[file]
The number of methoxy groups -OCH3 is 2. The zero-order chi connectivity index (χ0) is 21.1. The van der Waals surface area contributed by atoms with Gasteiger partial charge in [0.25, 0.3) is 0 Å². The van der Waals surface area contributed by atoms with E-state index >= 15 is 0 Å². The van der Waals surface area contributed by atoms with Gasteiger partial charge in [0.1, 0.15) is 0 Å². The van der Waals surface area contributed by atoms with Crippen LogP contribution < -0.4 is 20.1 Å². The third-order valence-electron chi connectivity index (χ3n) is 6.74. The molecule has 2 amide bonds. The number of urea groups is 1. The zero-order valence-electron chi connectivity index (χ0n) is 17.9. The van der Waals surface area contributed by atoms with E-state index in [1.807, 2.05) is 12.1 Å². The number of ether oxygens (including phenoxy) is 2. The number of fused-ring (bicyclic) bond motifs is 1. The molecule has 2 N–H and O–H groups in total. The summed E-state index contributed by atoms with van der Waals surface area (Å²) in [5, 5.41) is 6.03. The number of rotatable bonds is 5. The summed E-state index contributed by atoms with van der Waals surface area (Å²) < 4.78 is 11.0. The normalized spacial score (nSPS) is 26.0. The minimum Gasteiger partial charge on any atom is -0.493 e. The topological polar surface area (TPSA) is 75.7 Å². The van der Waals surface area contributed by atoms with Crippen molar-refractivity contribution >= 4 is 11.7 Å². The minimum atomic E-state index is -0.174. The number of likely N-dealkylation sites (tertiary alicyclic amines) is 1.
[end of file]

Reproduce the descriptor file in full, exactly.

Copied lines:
The number of methoxy groups -OCH3 is 2. The zero-order chi connectivity index (χ0) is 21.1. The van der Waals surface area contributed by atoms with Gasteiger partial charge in [0.25, 0.3) is 0 Å². The van der Waals surface area contributed by atoms with E-state index >= 15 is 0 Å². The van der Waals surface area contributed by atoms with Gasteiger partial charge in [0.1, 0.15) is 0 Å². The van der Waals surface area contributed by atoms with Crippen LogP contribution < -0.4 is 20.1 Å². The third-order valence-electron chi connectivity index (χ3n) is 6.74. The molecule has 2 amide bonds. The number of urea groups is 1. The zero-order valence-electron chi connectivity index (χ0n) is 17.9. The van der Waals surface area contributed by atoms with E-state index in [1.807, 2.05) is 12.1 Å². The number of ether oxygens (including phenoxy) is 2. The number of fused-ring (bicyclic) bond motifs is 1. The molecule has 2 N–H and O–H groups in total. The summed E-state index contributed by atoms with van der Waals surface area (Å²) in [5, 5.41) is 6.03. The number of rotatable bonds is 5. The summed E-state index contributed by atoms with van der Waals surface area (Å²) < 4.78 is 11.0. The normalized spacial score (nSPS) is 26.0. The minimum Gasteiger partial charge on any atom is -0.493 e. The topological polar surface area (TPSA) is 75.7 Å². The van der Waals surface area contributed by atoms with Crippen molar-refractivity contribution >= 4 is 11.7 Å². The minimum atomic E-state index is -0.174. The number of likely N-dealkylation sites (tertiary alicyclic amines) is 1.